Part of Foward Warrior, mural by Lauren Pallotta located along Wylie Street in the Cabbagetown neighborhood of Atlanta.
Part of Foward Warrior, mural by Lauren Pallotta located along Wylie Street in the Cabbagetown neighborhood of Atlanta. Photo courtesy of Lauren Pallotta

When I painted my first mural in Atlanta, the opportunity came from a demand in the community for more street art, but I was basically allowed to do whatever I wanted, as long as the wallkeeper/curator approved it. With total artistic freedom, this was as much of an ego piece as it was a community piece, because I needed to paint something to be considered valid, to be considered at all. Does that make it less relevant? I’ve found myself wrestling with this idea throughout the Hatch process. Am I being too sensitive or not sensitive enough? Am I being too egocentric or not egocentric enough? Am I being too controversial or not controversial enough? Am I being… enough?

For me, I think the biggest takeaway from Parker’s session was the notion that this sensitivity and consciousness are, in some ways, enough. Even if we aren’t a face of a community, that doesn’t mean we can’t be supporters of it. What’s more, we can utilize our places of privilege to combat the forces or voices that may be – knowingly or unknowingly – encouraging systemic oppression. That is to say, by being advocates as outsiders, we can be activists as insiders.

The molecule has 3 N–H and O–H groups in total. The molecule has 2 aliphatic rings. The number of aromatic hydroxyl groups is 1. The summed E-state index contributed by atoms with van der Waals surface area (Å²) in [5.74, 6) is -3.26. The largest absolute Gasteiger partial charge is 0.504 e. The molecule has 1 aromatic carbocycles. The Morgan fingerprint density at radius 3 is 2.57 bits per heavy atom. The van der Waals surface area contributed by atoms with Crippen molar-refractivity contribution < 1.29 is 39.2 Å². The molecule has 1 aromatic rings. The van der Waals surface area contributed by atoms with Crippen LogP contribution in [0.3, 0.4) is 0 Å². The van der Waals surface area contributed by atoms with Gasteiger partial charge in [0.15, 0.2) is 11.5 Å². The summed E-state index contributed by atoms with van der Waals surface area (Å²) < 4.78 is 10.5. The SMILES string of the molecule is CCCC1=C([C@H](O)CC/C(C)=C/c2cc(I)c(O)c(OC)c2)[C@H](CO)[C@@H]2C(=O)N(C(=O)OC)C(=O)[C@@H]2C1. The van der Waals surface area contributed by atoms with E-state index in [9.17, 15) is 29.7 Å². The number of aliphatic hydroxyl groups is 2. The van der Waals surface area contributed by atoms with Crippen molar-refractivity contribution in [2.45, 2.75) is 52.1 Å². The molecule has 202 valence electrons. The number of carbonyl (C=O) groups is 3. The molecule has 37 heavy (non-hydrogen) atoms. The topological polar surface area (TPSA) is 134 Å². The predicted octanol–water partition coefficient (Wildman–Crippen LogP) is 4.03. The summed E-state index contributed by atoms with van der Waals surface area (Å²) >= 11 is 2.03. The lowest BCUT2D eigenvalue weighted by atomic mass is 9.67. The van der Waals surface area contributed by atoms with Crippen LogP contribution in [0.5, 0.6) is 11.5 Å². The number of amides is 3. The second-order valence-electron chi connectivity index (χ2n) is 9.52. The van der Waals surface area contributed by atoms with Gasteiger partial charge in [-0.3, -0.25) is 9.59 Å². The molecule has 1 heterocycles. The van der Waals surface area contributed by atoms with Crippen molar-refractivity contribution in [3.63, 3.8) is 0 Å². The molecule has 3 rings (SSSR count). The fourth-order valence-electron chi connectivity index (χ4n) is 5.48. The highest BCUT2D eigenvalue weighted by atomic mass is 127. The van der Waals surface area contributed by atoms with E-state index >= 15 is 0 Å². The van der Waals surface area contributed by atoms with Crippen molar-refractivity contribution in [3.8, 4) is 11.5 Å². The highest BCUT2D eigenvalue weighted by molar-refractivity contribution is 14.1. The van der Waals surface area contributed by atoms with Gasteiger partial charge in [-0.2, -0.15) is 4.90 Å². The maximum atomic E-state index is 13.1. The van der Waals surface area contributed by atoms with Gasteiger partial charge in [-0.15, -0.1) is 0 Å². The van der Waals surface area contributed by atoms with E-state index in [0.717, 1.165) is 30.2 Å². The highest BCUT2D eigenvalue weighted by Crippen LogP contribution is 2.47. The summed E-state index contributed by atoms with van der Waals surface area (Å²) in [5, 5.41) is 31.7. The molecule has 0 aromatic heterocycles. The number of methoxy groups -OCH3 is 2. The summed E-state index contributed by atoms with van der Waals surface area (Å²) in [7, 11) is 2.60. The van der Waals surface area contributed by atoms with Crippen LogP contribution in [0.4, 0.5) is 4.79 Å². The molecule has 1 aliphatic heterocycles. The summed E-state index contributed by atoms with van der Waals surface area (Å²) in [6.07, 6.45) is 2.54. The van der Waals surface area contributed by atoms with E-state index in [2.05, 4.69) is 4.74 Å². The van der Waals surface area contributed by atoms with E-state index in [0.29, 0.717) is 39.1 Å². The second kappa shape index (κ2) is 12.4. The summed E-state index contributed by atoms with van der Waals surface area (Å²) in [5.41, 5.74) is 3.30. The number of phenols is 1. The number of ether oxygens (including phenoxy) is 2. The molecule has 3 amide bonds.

By Lauren Pallotta

Hatch Session #6 – Documentation, Self Care and Community Organizing

Our last Hatch session on February 10 was really something incredible. We were fortunate to welcome documentary filmmaker and Black Lives Matter activist Katina Parker to work with our Hatch artists. Katina’s unique experience working in a protest environment was an important perspective to present to our students. Working as a documentarian in community presents specific challenges, especially in a highly charged, protest environment.

Katina began the day with a explanation of the need for documenting community based work.


Specifically, pictures and video have the ability to capture a specific moment in time, as well as tell a distinct story. They can voice an unheard narrative that isn’t being depicted elsewhere. With the advent and proliferation of social media as a tool for documentation, our world is shrinking rapidly. Therefore, documentation can be seen and heard faster than ever before. Katina Parker